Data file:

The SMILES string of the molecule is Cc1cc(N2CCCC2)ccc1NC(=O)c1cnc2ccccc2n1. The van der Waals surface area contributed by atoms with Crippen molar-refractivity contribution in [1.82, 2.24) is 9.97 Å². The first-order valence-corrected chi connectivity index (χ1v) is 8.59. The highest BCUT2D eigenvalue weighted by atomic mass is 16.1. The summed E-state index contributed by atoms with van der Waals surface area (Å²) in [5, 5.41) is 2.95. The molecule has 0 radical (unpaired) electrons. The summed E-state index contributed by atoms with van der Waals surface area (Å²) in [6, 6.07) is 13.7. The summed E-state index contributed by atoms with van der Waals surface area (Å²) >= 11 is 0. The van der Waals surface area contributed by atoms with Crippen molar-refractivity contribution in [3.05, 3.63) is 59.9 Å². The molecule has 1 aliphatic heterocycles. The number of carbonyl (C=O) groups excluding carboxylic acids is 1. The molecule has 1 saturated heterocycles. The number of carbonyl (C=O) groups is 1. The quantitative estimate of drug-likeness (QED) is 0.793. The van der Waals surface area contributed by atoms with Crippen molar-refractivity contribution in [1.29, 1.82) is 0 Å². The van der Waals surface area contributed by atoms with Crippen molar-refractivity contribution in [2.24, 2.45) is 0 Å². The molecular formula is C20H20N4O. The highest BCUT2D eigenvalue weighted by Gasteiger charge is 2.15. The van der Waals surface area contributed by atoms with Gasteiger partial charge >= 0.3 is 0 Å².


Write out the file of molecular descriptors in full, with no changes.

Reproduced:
The SMILES string of the molecule is Cc1cc(N2CCCC2)ccc1NC(=O)c1cnc2ccccc2n1. The van der Waals surface area contributed by atoms with Crippen molar-refractivity contribution in [1.82, 2.24) is 9.97 Å². The first-order valence-corrected chi connectivity index (χ1v) is 8.59. The highest BCUT2D eigenvalue weighted by atomic mass is 16.1. The summed E-state index contributed by atoms with van der Waals surface area (Å²) in [5, 5.41) is 2.95. The molecule has 0 radical (unpaired) electrons. The summed E-state index contributed by atoms with van der Waals surface area (Å²) in [6, 6.07) is 13.7. The summed E-state index contributed by atoms with van der Waals surface area (Å²) >= 11 is 0. The van der Waals surface area contributed by atoms with Crippen molar-refractivity contribution in [3.05, 3.63) is 59.9 Å². The molecule has 1 aliphatic heterocycles. The number of carbonyl (C=O) groups excluding carboxylic acids is 1. The molecule has 1 saturated heterocycles. The number of carbonyl (C=O) groups is 1. The quantitative estimate of drug-likeness (QED) is 0.793. The van der Waals surface area contributed by atoms with Crippen molar-refractivity contribution in [1.29, 1.82) is 0 Å². The van der Waals surface area contributed by atoms with Crippen molar-refractivity contribution in [2.24, 2.45) is 0 Å². The molecular formula is C20H20N4O. The highest BCUT2D eigenvalue weighted by Gasteiger charge is 2.15. The van der Waals surface area contributed by atoms with Gasteiger partial charge >= 0.3 is 0 Å².